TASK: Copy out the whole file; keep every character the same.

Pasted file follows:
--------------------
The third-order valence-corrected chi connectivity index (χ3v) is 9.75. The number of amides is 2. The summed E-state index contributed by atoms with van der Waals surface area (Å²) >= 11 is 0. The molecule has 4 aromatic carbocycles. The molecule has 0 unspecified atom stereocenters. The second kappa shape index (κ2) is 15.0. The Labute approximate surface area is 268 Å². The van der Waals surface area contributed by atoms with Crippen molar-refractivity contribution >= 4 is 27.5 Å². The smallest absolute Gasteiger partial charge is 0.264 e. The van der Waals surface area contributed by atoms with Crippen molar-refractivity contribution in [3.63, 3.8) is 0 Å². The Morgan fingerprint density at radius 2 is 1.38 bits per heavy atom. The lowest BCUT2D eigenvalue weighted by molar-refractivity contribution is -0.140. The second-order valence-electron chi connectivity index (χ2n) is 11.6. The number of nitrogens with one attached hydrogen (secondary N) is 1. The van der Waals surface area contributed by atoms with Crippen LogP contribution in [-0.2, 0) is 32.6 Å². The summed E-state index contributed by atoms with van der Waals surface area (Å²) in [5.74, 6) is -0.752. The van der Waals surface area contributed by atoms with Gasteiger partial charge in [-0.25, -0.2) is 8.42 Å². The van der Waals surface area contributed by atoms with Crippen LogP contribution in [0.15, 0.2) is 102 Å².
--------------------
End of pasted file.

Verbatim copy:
The third-order valence-corrected chi connectivity index (χ3v) is 9.75. The number of amides is 2. The summed E-state index contributed by atoms with van der Waals surface area (Å²) >= 11 is 0. The molecule has 4 aromatic carbocycles. The molecule has 0 unspecified atom stereocenters. The second kappa shape index (κ2) is 15.0. The Labute approximate surface area is 268 Å². The van der Waals surface area contributed by atoms with Crippen molar-refractivity contribution >= 4 is 27.5 Å². The smallest absolute Gasteiger partial charge is 0.264 e. The van der Waals surface area contributed by atoms with Crippen molar-refractivity contribution in [3.63, 3.8) is 0 Å². The Morgan fingerprint density at radius 2 is 1.38 bits per heavy atom. The lowest BCUT2D eigenvalue weighted by molar-refractivity contribution is -0.140. The second-order valence-electron chi connectivity index (χ2n) is 11.6. The number of nitrogens with one attached hydrogen (secondary N) is 1. The van der Waals surface area contributed by atoms with Crippen LogP contribution in [-0.2, 0) is 32.6 Å². The summed E-state index contributed by atoms with van der Waals surface area (Å²) in [5.74, 6) is -0.752. The van der Waals surface area contributed by atoms with Gasteiger partial charge in [-0.25, -0.2) is 8.42 Å². The van der Waals surface area contributed by atoms with Crippen LogP contribution in [0.15, 0.2) is 102 Å².